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This day in history: Chief Sitting Bull surrenders

by Michael Weare
16 July, 2013
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About the author

Michael Weare has been a professional writer for 30 years, writing about Japanese technology, German and Italian cars, British tailoring and Swiss watches. Michael manages the editorial content of Click Tempus and will be keeping the magazine fresh and informative with regular features, as well as bringing great writers to the magazine. Email: michael@clicktempus.com

Chief Sitting Bull

This day in history is a new series which looks at various events in history which have shaped the world we live in today, and also looks at watches of the era.

It was this day in 1881 that Chief Sitting Bull made his return from hiding in Saskatchewan Canada and three days later on July 19th, he surrendered to American forces. Hungry and desperate, with just 186 of his followers remaining, it was some five years after his dramatic victory at the Battle of Little Bighorn, famously known as Custer’s Last Stand, it was undoubtedly considered the 911 of its day, and thousands of troops were rallied to capture him.

Battle of Little Bighorn, July 1876

Custer's last stand

This battle came about because many Plains Indians had refused to make peace and move to reservations. They were gathering with Sitting Bull, the great Sioux leader, to hunt and to take a stand against enforced reservation life.

The camp was estimated to be three miles long with about 7,000 Native Americans. The Indians resented reservation life and left the Great Sioux Reservation in protest.

A couple of weeks prior to the Battle of Little Bighorn, Sitting Bull had a vision during the Sun Dance, a summer tribal ritual. He saw U.S. Soldiers and horses, upside down, falling from the sky. He saw a great victory in store for the Indian people. He shared the news with his followers and it inspired them and gave them hope.

General Alfred H. Terry, Colonel John Gibbon, and General George Crook were placed in command of the campaign to locate the immense gathering of Plains Indians, mainly Sioux and Cheyenne. Lt. Colonel Custer, Major Reno, and Captain Benteen were part of Terry’s column.

After locating the Indian gathering near the Rosebud River, they planned an attack. However General Crook and his entire command were ambushed by Lakota and Cheyenne Indians. Crook was forced to withdraw from the campaign.

General Terry put Custer in charge of the 7th Cavalry and was given the option of taking Gibbon’s 2nd Cavalry with the 7th, but he refused. Arrogantly, Custer believed the 7th could handle it all alone. He traded his Gatling guns for six Crow scouts, including Gibbon’s best scout Mitch Boyer, a half-breed Sioux. Custer claimed the Gatling guns would only slow him down. Besides, he expected the Indians to run.

This was a huge mistake. Custer’s scouts reported more than 1000 warriors had gathered. Custer had greatly under estimated their numbers as his force was only 600. The Crow Scouts informed Custer that the village knew of his arrival and battle, brutal, bloody and gory, commenced.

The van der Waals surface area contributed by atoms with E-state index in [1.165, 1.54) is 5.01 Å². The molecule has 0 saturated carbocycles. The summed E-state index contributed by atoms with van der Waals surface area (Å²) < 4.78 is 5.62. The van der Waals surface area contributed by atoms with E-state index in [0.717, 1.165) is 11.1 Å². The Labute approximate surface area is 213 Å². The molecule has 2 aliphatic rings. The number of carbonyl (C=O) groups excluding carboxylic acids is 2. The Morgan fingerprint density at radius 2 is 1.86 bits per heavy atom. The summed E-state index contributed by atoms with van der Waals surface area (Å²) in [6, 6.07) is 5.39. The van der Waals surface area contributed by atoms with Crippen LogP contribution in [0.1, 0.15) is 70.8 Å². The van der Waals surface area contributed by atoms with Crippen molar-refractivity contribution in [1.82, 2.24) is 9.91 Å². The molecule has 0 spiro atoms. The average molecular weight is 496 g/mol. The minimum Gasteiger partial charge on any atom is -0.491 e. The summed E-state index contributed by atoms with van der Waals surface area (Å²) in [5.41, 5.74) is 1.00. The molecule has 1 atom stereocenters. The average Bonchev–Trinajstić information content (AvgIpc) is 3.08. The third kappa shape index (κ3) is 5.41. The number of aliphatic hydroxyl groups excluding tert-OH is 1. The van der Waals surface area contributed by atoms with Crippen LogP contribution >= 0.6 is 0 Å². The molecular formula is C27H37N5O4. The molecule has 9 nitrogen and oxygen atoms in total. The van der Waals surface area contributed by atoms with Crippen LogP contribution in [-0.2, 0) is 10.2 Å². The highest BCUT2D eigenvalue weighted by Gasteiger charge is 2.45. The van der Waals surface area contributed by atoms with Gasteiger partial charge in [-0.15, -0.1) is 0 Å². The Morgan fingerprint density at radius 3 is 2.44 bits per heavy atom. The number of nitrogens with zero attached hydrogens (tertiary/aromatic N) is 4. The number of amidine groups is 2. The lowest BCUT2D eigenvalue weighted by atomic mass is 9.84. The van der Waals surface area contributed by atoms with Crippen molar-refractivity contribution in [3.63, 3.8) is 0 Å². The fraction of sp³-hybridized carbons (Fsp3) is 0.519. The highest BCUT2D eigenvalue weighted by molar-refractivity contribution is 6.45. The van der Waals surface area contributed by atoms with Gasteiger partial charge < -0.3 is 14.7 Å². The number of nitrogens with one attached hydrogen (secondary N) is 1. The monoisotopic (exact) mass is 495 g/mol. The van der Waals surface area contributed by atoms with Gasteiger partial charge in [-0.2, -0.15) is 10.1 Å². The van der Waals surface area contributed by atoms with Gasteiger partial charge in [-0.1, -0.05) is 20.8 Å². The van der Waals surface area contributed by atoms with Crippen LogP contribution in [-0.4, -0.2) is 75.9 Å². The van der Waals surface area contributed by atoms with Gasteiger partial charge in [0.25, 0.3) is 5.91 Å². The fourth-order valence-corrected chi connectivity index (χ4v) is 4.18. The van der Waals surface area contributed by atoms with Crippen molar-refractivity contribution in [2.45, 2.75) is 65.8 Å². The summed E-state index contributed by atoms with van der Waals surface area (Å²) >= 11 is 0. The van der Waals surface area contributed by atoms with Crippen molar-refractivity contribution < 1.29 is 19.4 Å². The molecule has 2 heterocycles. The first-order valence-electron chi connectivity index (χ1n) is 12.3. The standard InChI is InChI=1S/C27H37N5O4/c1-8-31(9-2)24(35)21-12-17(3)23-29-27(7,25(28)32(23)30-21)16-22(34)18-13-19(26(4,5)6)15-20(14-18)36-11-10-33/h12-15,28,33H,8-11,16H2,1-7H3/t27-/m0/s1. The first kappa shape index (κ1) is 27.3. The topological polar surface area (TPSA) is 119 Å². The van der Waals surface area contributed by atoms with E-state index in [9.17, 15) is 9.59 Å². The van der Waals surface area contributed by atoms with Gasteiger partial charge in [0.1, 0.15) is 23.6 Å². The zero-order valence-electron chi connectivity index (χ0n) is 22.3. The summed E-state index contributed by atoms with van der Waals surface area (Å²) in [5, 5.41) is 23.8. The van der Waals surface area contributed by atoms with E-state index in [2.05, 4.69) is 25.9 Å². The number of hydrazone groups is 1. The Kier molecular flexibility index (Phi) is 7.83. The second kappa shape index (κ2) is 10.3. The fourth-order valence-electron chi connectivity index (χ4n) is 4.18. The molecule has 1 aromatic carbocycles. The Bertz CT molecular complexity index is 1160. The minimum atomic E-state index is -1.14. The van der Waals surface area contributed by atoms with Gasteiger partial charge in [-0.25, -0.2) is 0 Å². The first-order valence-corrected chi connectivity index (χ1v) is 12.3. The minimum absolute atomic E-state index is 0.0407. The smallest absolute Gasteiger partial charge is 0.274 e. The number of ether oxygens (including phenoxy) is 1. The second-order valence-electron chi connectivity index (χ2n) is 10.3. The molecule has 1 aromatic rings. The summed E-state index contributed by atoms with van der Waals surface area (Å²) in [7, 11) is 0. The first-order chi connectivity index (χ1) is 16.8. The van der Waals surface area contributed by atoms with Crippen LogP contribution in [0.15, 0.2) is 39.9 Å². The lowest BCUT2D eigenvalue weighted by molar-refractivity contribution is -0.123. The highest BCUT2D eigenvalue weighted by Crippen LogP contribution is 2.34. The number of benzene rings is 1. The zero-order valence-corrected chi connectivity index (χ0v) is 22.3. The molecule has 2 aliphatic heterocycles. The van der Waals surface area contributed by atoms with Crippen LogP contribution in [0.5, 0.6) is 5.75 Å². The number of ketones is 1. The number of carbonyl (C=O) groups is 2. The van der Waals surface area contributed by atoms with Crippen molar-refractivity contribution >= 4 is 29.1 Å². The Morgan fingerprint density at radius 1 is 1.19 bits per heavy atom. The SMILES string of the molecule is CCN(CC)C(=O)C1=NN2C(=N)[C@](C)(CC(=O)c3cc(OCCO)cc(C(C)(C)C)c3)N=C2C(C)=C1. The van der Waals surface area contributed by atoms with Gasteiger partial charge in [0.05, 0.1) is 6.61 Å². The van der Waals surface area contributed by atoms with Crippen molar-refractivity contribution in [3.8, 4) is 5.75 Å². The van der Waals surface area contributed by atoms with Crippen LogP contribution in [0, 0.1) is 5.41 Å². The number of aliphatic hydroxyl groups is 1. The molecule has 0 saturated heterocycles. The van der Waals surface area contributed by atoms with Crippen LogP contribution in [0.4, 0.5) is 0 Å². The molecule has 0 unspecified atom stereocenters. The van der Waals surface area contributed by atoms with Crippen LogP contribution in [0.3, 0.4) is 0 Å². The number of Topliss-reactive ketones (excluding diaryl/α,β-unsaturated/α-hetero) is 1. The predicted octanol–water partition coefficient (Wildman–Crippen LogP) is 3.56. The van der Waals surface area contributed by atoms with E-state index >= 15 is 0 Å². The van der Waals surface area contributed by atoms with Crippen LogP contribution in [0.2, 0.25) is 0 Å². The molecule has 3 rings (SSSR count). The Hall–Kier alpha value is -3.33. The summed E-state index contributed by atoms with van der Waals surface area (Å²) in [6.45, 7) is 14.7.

Newspaper report of Little Bighorn massacre

After the dust settled, Custer and his men were dead. Custer’s last stand to control the Indians was a failure. Terry and Gibbon arrived a day later to find the 210 dead and mutilated men and the Indians long gone. It had been a great Indian Victory, but little did the Northern and Southern Cheyenne, Sioux, Oglala, Brule, Minniconjou, Sans Arc, Uncapa, and some Santee know, this would be the last victory for them and their way of life, so it was essentially the last stand not only of General Custer but of the native Indians as well.

Pocket watches of the era

Waltham pocket watch 1876

America, Britain and of course Switzerland were producing excellent pocket watches by this time. Two of America’s most respected brands, Elgin and Waltham were back to full capacity following the Civil War, and in that year, Waltham won a precision watch contest at the Philadelphia Centennial Exposition, which greatly disturbed Swiss watchmakers who believed themselves to be the world leaders in precision watch making.

English lever action pocket watch 1870s

Waltham was already famous for its railroad chronometers, as the ‘iron horse’ as the Indians termed it, carved its way across America, through Indian hunting lands.

Chief Sitting Bull pocket watch

Chief Sitting Bull pocket watch

Chief Sitting Bull was killed in 1890 after plans were made to arrest him on his reservation. Whether or not Chief Sitting Bull ever owned a pocket watch, we don’t know, but his legend lives on in the shape of this quartz pocket watch available on Ebay for just £14.99. It’s a full hunter chrome pocket watch with a 35mm full colour, soft enamel image and comes on a chain. It’s safe to assume this is probably not how Chief Sitting Bull would wish to be remembered.

 

Battle of Little Bighorn history courtesy of littlebighornproject

Michael Weare | Website

Michael Weare has been a professional writer for 30 years, writing about Japanese technology, German and Italian cars, British tailoring and Swiss watches. Michael manages the editorial content of Click Tempus and will be keeping the magazine fresh and informative with regular features, as well as bringing great writers to the magazine. Email: michael@clicktempus.com

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